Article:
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Warranty deed or quit claim deed

Fort Lauderdale, FL |

I own a house, but i only have the certificate of title. I want to put that property under my business name instead of my name. can i do that? is it a warranty deed or quit claim deed? if both which one is better? i guess the warranty deed is better.
broward, fl

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Attorney answers 4

Posted

Both a quit claim deed and a warranty deed will convey title. However, if you convey by quit claim deed, you may be giving up the coverage from any title insurance you have on the property. If you business is a corporation rather than an LLC, you should not transfer any real property to it. Preparing a deed can be tricky. Rather than trying to do it yourself and making a mistake that will come back to haunt you later, you should consult an experienced real estate lawyer in your area to address your concerns and help you prepare the necessary deed.

Disclaimer: This answer is provided for informational purposes only, does not constitute legal advice, and does not create an attorney-client relationship. Actual legal advice can only be provided after completing a comprehensive consultation in which all of the relevant facts are discussed and reviewed.

James P. Frederick

James P. Frederick

Posted

I agree that this should only be done after consultation with a lawyer who can review your objectives to make sure that your plan is best for you.

Posted

The real question would be why you would put the property in business entity and expose it to creditor claims. In addition, if you put it in a corporation you will subject the real estate to double taxation if it is later sold. Get with a tax attorney before you engage in a transaction that has tax and legal implications.

Hope this helps.

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Mr. Fromm is licensed to practice law throughout the state of PA with offices in Philadelphia and Montgomery Counties. He is authorized to handle IRS matters throughout the United States. His phone number is 215-735-2336 or his email address is sjfpc@comcast.net , his website for more tax, estate and business articles is www.sjfpc.com. and his blog is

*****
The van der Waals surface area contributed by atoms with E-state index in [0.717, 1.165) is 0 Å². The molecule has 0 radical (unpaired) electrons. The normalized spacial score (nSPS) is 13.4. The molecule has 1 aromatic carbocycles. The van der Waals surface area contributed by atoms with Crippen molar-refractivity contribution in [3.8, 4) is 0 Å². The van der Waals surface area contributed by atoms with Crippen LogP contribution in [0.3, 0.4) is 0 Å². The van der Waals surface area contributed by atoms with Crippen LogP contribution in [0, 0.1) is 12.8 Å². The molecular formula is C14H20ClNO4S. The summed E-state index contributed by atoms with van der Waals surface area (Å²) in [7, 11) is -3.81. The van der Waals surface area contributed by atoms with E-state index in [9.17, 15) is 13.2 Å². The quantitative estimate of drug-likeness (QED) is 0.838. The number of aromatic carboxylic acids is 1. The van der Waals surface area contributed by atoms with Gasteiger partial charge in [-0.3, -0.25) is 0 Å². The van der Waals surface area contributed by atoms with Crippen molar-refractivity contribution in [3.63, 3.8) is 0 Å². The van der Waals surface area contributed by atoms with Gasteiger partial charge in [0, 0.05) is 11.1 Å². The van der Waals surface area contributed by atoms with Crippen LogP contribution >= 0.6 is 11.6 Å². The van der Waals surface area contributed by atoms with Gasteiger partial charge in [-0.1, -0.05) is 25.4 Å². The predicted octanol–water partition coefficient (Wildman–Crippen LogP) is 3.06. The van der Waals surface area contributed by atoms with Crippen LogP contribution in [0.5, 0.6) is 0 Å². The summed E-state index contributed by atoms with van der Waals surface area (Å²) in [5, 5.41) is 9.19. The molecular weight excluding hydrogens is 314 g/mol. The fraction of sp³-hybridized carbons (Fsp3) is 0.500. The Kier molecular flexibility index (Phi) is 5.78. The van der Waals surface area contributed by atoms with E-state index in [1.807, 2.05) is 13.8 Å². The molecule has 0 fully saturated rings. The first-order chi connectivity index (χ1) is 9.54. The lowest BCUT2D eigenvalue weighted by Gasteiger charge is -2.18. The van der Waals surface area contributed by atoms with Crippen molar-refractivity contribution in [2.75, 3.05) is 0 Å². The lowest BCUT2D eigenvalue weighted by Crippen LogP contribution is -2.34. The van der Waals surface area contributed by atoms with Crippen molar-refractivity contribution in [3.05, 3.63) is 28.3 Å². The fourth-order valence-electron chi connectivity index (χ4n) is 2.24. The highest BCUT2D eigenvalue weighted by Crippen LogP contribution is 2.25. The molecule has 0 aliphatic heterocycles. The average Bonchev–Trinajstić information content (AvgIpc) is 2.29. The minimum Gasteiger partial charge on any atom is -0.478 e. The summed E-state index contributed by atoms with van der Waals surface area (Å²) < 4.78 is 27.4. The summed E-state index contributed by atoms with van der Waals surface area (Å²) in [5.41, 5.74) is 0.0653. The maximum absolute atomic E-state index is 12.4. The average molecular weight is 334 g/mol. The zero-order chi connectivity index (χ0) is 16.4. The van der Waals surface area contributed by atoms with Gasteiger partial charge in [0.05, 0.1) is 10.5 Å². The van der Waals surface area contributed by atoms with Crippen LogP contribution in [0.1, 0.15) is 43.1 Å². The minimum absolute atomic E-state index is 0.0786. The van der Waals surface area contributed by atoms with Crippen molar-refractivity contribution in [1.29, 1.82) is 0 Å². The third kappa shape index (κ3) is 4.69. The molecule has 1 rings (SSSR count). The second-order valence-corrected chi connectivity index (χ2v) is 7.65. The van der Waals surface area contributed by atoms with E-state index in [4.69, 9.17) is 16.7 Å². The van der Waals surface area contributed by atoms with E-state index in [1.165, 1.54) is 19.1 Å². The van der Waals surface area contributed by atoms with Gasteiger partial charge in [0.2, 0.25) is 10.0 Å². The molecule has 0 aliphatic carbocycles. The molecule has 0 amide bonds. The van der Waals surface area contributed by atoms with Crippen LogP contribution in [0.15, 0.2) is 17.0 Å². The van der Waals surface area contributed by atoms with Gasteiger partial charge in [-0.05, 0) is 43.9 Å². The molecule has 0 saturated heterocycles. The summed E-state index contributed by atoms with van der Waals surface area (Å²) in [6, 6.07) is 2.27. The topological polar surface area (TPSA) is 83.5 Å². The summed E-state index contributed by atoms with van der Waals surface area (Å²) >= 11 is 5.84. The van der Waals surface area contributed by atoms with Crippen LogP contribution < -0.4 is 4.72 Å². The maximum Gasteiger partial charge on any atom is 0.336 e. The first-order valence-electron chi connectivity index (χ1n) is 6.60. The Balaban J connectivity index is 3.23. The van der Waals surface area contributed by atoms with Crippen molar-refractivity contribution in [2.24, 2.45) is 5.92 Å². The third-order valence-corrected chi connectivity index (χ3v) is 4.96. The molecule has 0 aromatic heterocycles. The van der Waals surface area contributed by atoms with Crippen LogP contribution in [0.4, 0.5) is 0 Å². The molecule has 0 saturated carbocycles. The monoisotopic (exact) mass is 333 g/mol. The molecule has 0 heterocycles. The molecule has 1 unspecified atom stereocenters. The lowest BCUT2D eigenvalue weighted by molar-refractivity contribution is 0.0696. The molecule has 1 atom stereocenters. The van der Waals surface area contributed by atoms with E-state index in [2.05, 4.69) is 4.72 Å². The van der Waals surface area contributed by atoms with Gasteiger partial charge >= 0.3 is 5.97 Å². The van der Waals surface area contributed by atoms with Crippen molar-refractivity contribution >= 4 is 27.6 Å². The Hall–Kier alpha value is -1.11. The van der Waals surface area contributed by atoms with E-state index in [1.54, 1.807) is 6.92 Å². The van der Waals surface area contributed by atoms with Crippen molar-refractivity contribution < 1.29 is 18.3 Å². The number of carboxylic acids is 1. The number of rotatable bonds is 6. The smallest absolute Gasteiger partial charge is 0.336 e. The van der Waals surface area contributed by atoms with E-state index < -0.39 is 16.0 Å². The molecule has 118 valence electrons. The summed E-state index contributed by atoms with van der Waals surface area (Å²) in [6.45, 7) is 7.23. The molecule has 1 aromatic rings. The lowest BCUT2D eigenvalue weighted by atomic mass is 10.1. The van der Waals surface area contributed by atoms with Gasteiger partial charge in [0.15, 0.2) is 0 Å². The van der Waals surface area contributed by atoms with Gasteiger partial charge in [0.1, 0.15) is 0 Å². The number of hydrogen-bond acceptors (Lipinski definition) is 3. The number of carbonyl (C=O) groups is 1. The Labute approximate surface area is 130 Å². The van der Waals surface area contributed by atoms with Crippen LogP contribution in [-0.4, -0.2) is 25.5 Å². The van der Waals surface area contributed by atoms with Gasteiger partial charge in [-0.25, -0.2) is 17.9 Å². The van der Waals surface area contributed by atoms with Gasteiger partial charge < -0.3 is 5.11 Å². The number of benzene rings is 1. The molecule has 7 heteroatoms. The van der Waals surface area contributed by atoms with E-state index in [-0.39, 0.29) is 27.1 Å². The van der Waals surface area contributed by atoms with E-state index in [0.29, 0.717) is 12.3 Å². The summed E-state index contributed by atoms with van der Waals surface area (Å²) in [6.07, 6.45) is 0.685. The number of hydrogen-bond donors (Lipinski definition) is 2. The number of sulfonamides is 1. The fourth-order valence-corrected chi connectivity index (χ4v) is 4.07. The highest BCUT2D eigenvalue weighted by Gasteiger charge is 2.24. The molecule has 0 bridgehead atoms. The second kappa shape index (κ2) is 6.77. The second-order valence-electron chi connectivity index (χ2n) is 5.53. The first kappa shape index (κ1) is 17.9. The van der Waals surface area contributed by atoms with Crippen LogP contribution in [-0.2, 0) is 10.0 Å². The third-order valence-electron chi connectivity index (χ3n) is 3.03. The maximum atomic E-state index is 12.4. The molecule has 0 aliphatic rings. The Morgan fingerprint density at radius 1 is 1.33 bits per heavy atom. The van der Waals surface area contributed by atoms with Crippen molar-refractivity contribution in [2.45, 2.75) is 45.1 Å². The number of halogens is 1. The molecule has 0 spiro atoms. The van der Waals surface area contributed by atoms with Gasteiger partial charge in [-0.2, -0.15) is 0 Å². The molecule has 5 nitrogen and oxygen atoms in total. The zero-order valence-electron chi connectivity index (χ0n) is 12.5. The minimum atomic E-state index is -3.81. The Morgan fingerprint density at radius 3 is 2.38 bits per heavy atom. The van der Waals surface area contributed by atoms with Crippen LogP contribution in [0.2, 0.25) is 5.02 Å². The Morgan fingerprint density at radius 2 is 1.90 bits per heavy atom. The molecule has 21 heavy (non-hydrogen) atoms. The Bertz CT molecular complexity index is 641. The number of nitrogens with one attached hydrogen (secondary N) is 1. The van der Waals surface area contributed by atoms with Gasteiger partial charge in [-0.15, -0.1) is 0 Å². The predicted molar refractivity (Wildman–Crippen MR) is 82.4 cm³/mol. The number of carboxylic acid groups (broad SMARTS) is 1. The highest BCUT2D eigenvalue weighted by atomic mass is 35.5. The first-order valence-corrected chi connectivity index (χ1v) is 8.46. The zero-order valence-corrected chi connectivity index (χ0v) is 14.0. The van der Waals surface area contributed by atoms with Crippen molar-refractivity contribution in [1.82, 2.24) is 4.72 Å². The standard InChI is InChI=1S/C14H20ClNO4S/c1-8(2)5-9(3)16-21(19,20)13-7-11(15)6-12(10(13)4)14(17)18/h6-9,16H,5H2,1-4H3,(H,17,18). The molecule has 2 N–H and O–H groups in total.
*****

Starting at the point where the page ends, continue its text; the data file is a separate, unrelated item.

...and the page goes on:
LEGAL DISCLAIMER Mr. Fromm is licensed to practice law throughout the state of PA with offices in Philadelphia and Montgomery Counties. He is authorized to handle IRS matters throughout the United States. His phone number is 215-735-2336 or his email address is sjfpc@comcast.net , his website is www.sjfpc.com. and his blog is <http://frommtaxes.wordpress.com/> Mr. Fromm is ethically required to state that the response herein is not legal advice and does not create an attorney/ client relationship. Also, there are no recognized legal specialties under Pennsylvania law. Any references to a trust, estate or tax lawyer refer only to the fact that Mr. Fromm limits his practice to these areas of the law. These responses are only in the form of legal education and are intended to only provide general information about the matter within the question. Oftentimes the question does not include significant and important facts and timelines that if known could significantly change the reply or make such reply unsuitable. Mr. Fromm strongly advises the questioner to confer with an attorney in their state in order to ensure proper advice is received. By using this site you understand and agree that there is no attorney client relationship or confidentiality between you and the attorney responding. This site should not be used as a substitute for competent legal advice from a licensed attorney that practices in the subject area in your jurisdiction, who is familiar with your specific facts and all of the circumstances and with whom you have an attorney client relationship. The law changes frequently and varies from jurisdiction to jurisdiction. The information and materials provided are general in nature, and may not apply to a specific factual or legal circumstance described in the question or omitted from the question. Circular 230 Disclaimer - Any information in this comment may not be used to eliminate or reduce penalties by the IRS or any other governmental agency.

Posted

I agree that an important, unstated fact in properly addressing this question is whether this is your homestead or not. The answer may be heavily dependent on that fact. Further, I would ask why you are proposing this. I often have clients who tell me they want a deed but I never just prepare one without discussing the "whys."

Posted

I have read your question and all the answers. If you have a "title" instead of a deed-you can not convert the "title" you have to a quit claim or warranty deed to a corporation. You can only transfer the title to the corporation. It appears your home might be a manufactured home(not real estate).

The answer given does not imply that an attorney-client relationship has been established and your best course of action is to have legal representation in this matter.

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